New Security Flaw Affects All Intel Chips Launched After 2011

Security researchers have just discovered a number of new security flaws present in Intel’s processors.

Last year, two of them, called Meltdown and Spectre were discovered within Intel’s processor chips. These bugs exploited a flaw in speculative execution of the processors to leak sensitive data.

Speculative execution is a technique that processors use to predict what a certain program or software is going to request from the processor. Doing it in advance saves valuable time, which makes speculative execution a crucial feature in modern processors.


Now researchers are back with another entirely new data leaking bug.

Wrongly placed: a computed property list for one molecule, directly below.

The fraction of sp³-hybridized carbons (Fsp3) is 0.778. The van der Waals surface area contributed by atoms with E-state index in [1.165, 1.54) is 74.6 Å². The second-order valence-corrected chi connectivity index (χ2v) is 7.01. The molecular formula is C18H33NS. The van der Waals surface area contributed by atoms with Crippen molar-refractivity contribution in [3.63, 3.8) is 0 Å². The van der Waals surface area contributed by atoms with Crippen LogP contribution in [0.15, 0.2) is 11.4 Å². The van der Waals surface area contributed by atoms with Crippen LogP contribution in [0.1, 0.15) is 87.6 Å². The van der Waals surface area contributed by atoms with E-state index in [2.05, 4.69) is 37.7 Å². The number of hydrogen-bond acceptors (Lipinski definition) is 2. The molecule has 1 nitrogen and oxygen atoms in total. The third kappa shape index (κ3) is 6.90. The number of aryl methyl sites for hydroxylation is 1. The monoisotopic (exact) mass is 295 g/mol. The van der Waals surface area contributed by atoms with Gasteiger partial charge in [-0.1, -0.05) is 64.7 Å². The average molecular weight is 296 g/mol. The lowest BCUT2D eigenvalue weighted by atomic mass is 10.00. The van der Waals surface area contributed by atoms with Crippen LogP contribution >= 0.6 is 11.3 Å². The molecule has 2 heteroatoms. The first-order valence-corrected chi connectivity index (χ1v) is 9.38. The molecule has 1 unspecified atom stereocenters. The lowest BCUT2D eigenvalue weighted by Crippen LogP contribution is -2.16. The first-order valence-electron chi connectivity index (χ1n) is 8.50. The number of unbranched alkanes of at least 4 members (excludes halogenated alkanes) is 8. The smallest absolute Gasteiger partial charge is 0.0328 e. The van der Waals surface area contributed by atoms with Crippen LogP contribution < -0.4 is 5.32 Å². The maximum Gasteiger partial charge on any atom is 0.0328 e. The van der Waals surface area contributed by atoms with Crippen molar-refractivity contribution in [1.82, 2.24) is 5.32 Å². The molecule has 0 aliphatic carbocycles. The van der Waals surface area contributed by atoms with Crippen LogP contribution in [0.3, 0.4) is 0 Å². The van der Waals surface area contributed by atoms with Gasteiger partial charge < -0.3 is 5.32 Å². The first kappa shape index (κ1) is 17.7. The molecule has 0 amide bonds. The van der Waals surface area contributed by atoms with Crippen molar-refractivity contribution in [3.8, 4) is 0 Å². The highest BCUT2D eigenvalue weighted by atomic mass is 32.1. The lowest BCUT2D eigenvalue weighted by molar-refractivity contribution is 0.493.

This recently discovered vulnerability called ZombieLoad takes its name from “zombie load”, an amount of data which the processor can’t understand or process so it asks for help from the processor’s microcode to prevent a crash.

Apps are usually restricted to their own data sets but the ZombieLoad bug allows this data to be leaked if it’s currently loaded on the processor’s core.

This flaw can be easily be exploited by hackers to get access to your personal information such as your login credentials, account tokens or even look at your online activity in real time.

Affected Chips

Almost every computer with Intel processor chips dating back to 2011 is affected by this vulnerability. Users with AMD or ARM (smartphone) chips are not vulnerable to these flaws.

There’s no need to panic. Security researchers say that these flaws are not easy to exploit as they require a specific set of skills and effort to use in an attack. Computer makers such as Apple and Microsoft have also released patches to fix these vulnerabilities, so your best bet is to keep your PC/laptop up to date with the latest patches.

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